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Displaced residents of Tathra are bracing for the worst ahead of their first look at the bushfire-ravaged town on NSW's south coast.
Authorities have kept locals away since the ferocious fire tore through on Sunday due to concerns about asbestos contamination, fallen power lines, unstable structures and other hazards.
A minibus is due to take some residents around the area to look at the damage about 10am on Tuesday (local time), but they won't be back to their homes until at least Wednesday due to ongoing safety concerns.
Nearly 100 properties - houses, caravans and cabins - were incinerated by the blaze, powered by dry, gusty winds and high temperatures - 69 have been destroyed and 39 sustained significant damage.
Locals have described Sunday's hot and windy conditions as "horrendous" when the fast-moving firestorm engulfed the town.
Meanwhile, the Rural Fire Service has responded to concerns it declined offers of help from Fire & Rescue NSW before the fire raged out of control, citing the remoteness of the area and the terrain.
"There was a number of fires going on right around the state and that area and we brought the bare resources as quickly as we could that was appropriate," RFS Deputy Commissioner Rob Rogers said.
The offer of an urban pumper wouldn't have been appropriate because of the terrain.
"As soon as the fire left the rugged area and into more established areas we then asked for assistance because we could obviously use as many units as we could," Mr Rogers said.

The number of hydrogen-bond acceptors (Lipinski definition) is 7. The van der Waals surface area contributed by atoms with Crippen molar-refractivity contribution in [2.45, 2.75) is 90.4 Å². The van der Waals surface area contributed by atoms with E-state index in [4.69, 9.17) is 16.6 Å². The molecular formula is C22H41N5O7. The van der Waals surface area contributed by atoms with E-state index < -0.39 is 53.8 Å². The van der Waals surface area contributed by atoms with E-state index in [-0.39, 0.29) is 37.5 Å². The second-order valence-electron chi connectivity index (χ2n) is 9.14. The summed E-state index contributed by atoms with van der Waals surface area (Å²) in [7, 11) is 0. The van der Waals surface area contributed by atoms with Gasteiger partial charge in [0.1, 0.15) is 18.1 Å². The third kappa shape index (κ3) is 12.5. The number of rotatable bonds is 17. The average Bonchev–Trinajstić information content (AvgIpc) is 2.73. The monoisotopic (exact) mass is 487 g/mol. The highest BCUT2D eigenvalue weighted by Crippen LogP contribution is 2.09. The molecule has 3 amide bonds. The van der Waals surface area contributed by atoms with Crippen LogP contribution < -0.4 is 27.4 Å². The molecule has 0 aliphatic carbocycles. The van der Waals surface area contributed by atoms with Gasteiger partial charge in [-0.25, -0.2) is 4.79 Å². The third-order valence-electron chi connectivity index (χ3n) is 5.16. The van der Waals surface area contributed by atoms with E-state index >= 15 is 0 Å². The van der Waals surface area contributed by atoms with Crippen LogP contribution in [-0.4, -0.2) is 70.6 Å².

"I will stand the record of the Rural Fire Service and its protection to the communities through a lot of difficult fire seasons.
"It works well with its other emergency service including Fire and Rescue NSW."
Some Tathra residents wondered whether it would have made much difference.
"The fire was a long way out when it started. A long way out. Like, trucks couldn't have got where the fire was," Matt Sherlock told the Nine Network.
Residents Steve Jory, Terry Dixon and Geoff Munns - who all lost their homes - said emergency services were very actively fighting the fire with waterbombers.
"From what I could see they were doing all they could," Mr Jory told 2GB radio.
"A lot of us never actually saw the fire come until it was actually upon us. We don't get radio service or signal," Mr Munns added.
Mr Sherlock was more concerned about prohibitions on backburning.
"I think there should be a lot more backburning happening, which we've been fighting for and we can't get it because of the new laws. It's ridiculous," he said.
Hundreds of evacuated residents remained at a recovery centre at nearby Bega on Monday night, under the care of charities and volunteers.
"I look at the faces in here and I see worry," one displaced resident, standing in a corner of the rescue centre, told AAP. "They're wondering what's next."
Cooler weather overnight and on Tuesday is set to help firefighters gain control of the blaze, which has so far burnt through more than 1200 hectares of bush.